Yorktown officials set aside funds Tuesday to repave sections of some of the town’s travel-worn roads, including parts of busy Hanover Street.
Acting on an open-ended appeal by Highway Superintendent Eric DiBartolo, the town board voted, 4-1, to pull $100,000 from money budgeted but unspent in the town’s general fund. DiBartolo had asked for as much as twice that amount, saying that level of funding would “put us a year and a half ahead of where we’re sitting right now.”
But, he acknowledged, “I’ll take whatever you want to give me.”
Councilman Dave Paganelli, who oversees the paving program, said, “We don’t know [right now] exactly what roads will be repaved.” Hanover, from St. Patrick’s Church to California Road, is part of the package. Paganelli said he expected to know more after huddling with DiBartolo.
Sitting with the town board as members met in a four-hour work session Tuesday evening, DiBartolo, who has been the highway superintendent for almost two decades, recalled years “when we did over a million dollars in paving.” Today, he told the board, “I’m just looking for any penny that I can get.”
Supervisor Michael Grace supported DiBartolo’s bid for taxpayer dollars to fund the paving. “They’re paying for it, one way or the other,” Grace said, noting the wear and tear on automobiles if needed paving goes undone.
Chicken coops in the condo?
The board asked Town Attorney Jeanette Koster to draft a proposed resolution governing chickens as, well, an “accessory use” in the home.
Councilman David Paganelli said the number of chickens a homeowner could keep would relate directly to the size of a person’s yard, with someone living on, say, a half acre allowed to keep four to six of the birds and larger lots permitted larger and larger broods.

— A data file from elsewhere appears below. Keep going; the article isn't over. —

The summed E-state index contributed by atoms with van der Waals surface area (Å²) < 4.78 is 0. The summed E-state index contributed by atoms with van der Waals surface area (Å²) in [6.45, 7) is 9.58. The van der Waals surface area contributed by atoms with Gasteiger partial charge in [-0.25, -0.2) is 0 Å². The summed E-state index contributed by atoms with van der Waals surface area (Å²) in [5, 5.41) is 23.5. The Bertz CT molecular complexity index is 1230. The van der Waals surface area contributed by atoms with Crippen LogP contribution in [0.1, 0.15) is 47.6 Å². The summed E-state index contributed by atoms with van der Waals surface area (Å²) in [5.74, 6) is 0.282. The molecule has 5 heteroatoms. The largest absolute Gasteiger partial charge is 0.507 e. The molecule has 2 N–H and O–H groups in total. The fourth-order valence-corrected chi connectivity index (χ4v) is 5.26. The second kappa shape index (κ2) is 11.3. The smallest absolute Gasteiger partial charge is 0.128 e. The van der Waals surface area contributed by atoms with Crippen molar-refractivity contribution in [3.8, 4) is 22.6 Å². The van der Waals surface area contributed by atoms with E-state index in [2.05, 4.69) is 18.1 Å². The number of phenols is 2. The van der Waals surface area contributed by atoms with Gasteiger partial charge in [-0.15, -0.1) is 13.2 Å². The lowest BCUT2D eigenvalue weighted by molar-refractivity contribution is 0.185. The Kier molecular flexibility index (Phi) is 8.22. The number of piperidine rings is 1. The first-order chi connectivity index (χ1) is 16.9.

“Who’s gonna count them?” Councilman Nick Bianco asked, calling the proposal “craziness.”
“You’ve got to have some restrictions,” he insisted. “What if you live in a condominium?”
Grace, the town supervisor, said, “I’m all in favor of it,” but Bianco continued to call the proposal “the wild, wild West.”
The town attorney, for her part, joked only that the ordinance should be called Harry’s Law, a personal reference, Koster said, to someone devoted to keeping chickens.
A two-year-old town effort to upgrade the town’s water meters—replacing units that must be read individually and on-site with devices that can report their readings remotely, in bunches—has stumbled slightly, the board learned.
In the program’s $1 million first phase, the town was scheduled to replace its oldest 2,500 meters, which can be tallied only by someone who reads the numbers off a dial. The town accepted a bid for the new radio-controlled units and their supporting infrastructure and began in May to remove the old meters.
Inadvertently, however, some units, employing a more-advanced, read-by-sensor technology were also removed, Water Superintendent David Rambo said. The total number was put at between 100 and 200 meters. While those units, which also require on-site reading, were scheduled ultimately for replacement, doing so in Phase I technically appears to violate the 2010 bid specs.
As Town Clerk Alice Roker noted, “If I called the state auditor, that bid would be a big problem for the town.”